Mark Barton v Wright Hassall LLP - Supreme Court to consider whether courts should be able to take into consideration that a claimant is acting without legal advice when deciding whether to strike out a claim that is not served in accordance with the complex rules on service contained in the CPR (Civil Procedure Rules).
On Wednesday 22nd November 2017 Howard Elgot and Abigail Telford of Parklane Plowden Chambers, instructed via Direct Access, appeared in the Supreme Court in Mark Barton v Wright Hassall LLP. They are instructed on behalf of a litigant in person whose claim against his former solicitors was struck out after he served his claim form and particulars of claim by email rather than by first class post.
It is the first time that the Supreme Court will consider whether a court should be able to take into consideration that a claimant is acting without legal advice when deciding whether to strike out a claim that is not served in accordance with the complex rules on service contained in the CPR (Civil Procedure Rules).
The Supreme Court will consider both the accessibility and intelligibility of the Civil Procedure Rules to litigants in person. In an era where the number of litigants in person is growing, judgment in the case will be of significant importance to litigators and legal commentators.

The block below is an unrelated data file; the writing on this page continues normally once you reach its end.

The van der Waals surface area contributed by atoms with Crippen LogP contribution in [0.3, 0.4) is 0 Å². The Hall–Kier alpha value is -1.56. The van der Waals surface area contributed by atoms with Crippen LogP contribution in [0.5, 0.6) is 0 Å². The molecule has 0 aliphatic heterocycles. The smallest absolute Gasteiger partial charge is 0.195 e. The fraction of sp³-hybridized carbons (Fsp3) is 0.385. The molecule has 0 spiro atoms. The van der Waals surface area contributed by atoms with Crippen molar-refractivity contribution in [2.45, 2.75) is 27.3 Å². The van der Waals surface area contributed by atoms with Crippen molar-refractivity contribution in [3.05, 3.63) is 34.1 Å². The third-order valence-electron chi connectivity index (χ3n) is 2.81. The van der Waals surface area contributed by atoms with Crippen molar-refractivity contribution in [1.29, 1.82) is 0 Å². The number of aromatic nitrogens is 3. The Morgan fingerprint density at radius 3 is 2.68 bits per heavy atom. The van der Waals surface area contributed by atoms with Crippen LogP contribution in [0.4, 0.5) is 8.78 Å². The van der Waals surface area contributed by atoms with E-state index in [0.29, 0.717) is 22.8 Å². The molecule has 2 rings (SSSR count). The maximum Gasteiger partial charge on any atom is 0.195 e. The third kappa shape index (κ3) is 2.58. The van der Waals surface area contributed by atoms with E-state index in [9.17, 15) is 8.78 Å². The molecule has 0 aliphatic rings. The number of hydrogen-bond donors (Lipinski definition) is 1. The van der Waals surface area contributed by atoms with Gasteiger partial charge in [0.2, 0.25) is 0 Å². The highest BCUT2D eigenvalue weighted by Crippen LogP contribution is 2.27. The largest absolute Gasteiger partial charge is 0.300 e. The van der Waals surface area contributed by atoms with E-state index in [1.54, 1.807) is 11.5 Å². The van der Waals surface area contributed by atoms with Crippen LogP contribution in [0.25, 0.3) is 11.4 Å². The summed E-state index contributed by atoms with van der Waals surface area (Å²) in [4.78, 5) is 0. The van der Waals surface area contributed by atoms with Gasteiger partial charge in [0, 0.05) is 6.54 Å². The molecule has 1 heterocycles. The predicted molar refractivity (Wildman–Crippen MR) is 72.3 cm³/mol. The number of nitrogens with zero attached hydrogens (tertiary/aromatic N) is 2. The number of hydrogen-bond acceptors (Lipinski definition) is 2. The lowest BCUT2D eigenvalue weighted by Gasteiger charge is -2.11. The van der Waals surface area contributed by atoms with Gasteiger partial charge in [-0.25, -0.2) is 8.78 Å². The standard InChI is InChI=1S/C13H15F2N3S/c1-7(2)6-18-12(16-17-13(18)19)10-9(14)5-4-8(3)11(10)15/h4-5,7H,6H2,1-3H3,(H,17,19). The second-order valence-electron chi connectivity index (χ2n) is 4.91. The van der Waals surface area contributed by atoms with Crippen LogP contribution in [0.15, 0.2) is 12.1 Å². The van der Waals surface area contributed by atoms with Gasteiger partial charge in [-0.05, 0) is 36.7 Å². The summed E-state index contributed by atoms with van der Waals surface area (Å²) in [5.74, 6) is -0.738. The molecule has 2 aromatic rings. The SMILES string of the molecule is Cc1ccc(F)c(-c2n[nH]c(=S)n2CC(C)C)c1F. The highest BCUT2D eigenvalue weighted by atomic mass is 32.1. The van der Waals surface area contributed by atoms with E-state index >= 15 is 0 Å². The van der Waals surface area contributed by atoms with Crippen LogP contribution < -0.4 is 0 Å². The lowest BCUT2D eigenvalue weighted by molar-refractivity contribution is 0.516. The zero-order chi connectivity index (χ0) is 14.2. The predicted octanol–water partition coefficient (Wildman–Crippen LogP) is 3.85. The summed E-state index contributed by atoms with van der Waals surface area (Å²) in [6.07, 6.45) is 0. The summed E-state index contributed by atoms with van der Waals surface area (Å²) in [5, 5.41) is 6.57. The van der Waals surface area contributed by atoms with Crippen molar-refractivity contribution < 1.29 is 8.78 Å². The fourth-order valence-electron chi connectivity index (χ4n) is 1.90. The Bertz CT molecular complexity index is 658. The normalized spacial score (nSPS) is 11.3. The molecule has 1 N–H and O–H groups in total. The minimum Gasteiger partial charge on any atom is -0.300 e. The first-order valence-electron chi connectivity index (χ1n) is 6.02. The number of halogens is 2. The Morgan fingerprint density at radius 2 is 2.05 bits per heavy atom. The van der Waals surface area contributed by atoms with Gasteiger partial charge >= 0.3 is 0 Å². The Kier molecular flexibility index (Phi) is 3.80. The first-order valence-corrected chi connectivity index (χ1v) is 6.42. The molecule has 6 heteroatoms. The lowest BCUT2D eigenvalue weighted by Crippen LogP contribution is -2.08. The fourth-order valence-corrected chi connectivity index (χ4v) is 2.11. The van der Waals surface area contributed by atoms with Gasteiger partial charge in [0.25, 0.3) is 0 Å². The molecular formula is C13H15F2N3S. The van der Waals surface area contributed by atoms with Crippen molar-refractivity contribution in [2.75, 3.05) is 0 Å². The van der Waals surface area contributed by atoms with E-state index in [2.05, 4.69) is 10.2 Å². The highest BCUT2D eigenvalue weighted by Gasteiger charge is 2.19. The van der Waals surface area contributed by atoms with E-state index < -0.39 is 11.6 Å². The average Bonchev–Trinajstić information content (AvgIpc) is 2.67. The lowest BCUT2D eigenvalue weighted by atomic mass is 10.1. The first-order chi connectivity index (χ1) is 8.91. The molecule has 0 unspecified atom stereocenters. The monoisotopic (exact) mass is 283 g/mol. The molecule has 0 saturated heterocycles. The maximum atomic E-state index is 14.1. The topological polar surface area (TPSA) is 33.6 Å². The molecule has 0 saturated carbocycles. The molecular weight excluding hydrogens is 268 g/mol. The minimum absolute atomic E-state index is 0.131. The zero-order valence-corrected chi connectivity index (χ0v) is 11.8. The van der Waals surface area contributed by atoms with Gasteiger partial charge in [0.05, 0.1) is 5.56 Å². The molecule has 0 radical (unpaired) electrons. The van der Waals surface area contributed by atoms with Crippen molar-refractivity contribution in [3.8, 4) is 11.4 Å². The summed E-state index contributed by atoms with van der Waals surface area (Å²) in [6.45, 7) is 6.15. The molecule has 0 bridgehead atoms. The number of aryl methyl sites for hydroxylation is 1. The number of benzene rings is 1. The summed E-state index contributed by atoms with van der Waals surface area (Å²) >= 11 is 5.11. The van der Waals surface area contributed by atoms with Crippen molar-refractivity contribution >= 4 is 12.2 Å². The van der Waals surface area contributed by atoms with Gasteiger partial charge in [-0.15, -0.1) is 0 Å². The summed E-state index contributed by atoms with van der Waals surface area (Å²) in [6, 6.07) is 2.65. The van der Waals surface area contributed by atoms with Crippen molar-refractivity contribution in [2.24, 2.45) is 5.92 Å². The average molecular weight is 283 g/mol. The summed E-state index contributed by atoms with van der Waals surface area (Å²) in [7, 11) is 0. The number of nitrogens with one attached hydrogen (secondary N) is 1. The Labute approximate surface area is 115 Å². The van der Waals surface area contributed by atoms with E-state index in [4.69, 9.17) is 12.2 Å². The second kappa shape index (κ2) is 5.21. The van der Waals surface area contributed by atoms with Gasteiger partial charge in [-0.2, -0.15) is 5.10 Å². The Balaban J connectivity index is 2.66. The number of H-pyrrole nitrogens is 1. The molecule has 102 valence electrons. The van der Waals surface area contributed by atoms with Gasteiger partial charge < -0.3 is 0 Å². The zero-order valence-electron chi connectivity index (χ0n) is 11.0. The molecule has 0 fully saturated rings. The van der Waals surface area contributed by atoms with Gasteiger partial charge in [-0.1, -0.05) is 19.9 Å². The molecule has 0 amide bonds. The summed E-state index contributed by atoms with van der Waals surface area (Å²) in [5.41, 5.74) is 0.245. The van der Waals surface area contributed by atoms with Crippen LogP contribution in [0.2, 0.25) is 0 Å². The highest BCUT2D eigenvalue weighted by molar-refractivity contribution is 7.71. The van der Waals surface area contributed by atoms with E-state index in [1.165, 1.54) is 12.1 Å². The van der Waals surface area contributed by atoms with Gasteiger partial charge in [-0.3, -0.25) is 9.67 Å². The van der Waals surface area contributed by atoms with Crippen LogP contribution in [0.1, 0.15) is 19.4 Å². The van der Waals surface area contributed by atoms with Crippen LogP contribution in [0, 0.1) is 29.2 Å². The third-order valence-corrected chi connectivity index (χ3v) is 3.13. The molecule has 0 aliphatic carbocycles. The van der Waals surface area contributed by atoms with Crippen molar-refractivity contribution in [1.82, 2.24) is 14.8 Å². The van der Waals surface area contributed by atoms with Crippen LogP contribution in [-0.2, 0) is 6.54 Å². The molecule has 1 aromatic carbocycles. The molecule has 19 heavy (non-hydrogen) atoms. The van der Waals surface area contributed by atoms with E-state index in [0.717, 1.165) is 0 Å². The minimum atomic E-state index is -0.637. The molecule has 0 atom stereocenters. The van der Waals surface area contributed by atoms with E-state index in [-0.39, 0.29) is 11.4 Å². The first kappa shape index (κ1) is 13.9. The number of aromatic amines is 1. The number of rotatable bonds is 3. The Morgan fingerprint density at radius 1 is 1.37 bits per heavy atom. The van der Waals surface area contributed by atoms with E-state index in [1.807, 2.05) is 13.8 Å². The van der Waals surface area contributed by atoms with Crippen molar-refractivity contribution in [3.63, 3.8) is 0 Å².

The arguments advanced on behalf of the claimant make reference to important research on whether and how litigants in person access legal advice, published this year by Lee and Tkacukova (University of Birmingham and Birmingham City University), and draw on recent developments in the European Court of Human Rights which contrast the purpose served by a particular procedural rule to its effect - in this case the complete loss of the claim without any adjudication on its merits.
This will be the first time the Supreme Court has had the opportunity to focus directly on the position of litigants in person in civil litigation